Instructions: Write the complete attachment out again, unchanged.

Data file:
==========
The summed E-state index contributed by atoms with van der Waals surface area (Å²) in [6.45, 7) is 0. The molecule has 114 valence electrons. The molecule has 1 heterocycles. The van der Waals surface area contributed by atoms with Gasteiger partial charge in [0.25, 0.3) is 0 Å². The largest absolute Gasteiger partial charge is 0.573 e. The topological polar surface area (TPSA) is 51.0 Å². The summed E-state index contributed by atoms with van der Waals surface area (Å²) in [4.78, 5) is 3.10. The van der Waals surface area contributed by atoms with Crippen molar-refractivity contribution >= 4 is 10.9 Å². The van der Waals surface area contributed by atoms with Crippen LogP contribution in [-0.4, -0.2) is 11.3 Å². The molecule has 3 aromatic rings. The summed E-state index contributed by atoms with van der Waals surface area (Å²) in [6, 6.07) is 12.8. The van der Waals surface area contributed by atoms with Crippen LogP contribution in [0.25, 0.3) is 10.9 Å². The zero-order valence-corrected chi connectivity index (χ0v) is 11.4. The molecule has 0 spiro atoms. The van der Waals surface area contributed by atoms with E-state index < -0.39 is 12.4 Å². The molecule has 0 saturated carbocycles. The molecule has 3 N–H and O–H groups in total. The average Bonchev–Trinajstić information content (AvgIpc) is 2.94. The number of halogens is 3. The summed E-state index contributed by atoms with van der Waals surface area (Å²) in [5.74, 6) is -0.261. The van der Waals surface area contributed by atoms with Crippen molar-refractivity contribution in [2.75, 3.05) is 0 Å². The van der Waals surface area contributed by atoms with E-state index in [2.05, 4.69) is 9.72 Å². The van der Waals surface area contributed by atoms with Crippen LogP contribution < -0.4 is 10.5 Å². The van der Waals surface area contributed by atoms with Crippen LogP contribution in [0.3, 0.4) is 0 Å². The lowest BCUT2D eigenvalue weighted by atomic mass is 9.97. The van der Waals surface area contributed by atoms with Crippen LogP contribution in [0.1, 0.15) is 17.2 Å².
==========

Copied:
The summed E-state index contributed by atoms with van der Waals surface area (Å²) in [6.45, 7) is 0. The molecule has 114 valence electrons. The molecule has 1 heterocycles. The van der Waals surface area contributed by atoms with Gasteiger partial charge in [0.25, 0.3) is 0 Å². The largest absolute Gasteiger partial charge is 0.573 e. The topological polar surface area (TPSA) is 51.0 Å². The summed E-state index contributed by atoms with van der Waals surface area (Å²) in [4.78, 5) is 3.10. The van der Waals surface area contributed by atoms with Crippen molar-refractivity contribution >= 4 is 10.9 Å². The van der Waals surface area contributed by atoms with Crippen LogP contribution in [-0.4, -0.2) is 11.3 Å². The molecule has 3 aromatic rings. The summed E-state index contributed by atoms with van der Waals surface area (Å²) in [6, 6.07) is 12.8. The van der Waals surface area contributed by atoms with Crippen LogP contribution in [0.25, 0.3) is 10.9 Å². The zero-order valence-corrected chi connectivity index (χ0v) is 11.4. The molecule has 0 spiro atoms. The van der Waals surface area contributed by atoms with E-state index < -0.39 is 12.4 Å². The molecule has 0 saturated carbocycles. The molecule has 3 N–H and O–H groups in total. The average Bonchev–Trinajstić information content (AvgIpc) is 2.94. The number of halogens is 3. The summed E-state index contributed by atoms with van der Waals surface area (Å²) in [5.74, 6) is -0.261. The van der Waals surface area contributed by atoms with Crippen molar-refractivity contribution in [2.75, 3.05) is 0 Å². The van der Waals surface area contributed by atoms with E-state index in [2.05, 4.69) is 9.72 Å². The van der Waals surface area contributed by atoms with Crippen LogP contribution < -0.4 is 10.5 Å². The van der Waals surface area contributed by atoms with Crippen LogP contribution in [0.3, 0.4) is 0 Å². The lowest BCUT2D eigenvalue weighted by atomic mass is 9.97. The van der Waals surface area contributed by atoms with Crippen LogP contribution in [0.1, 0.15) is 17.2 Å².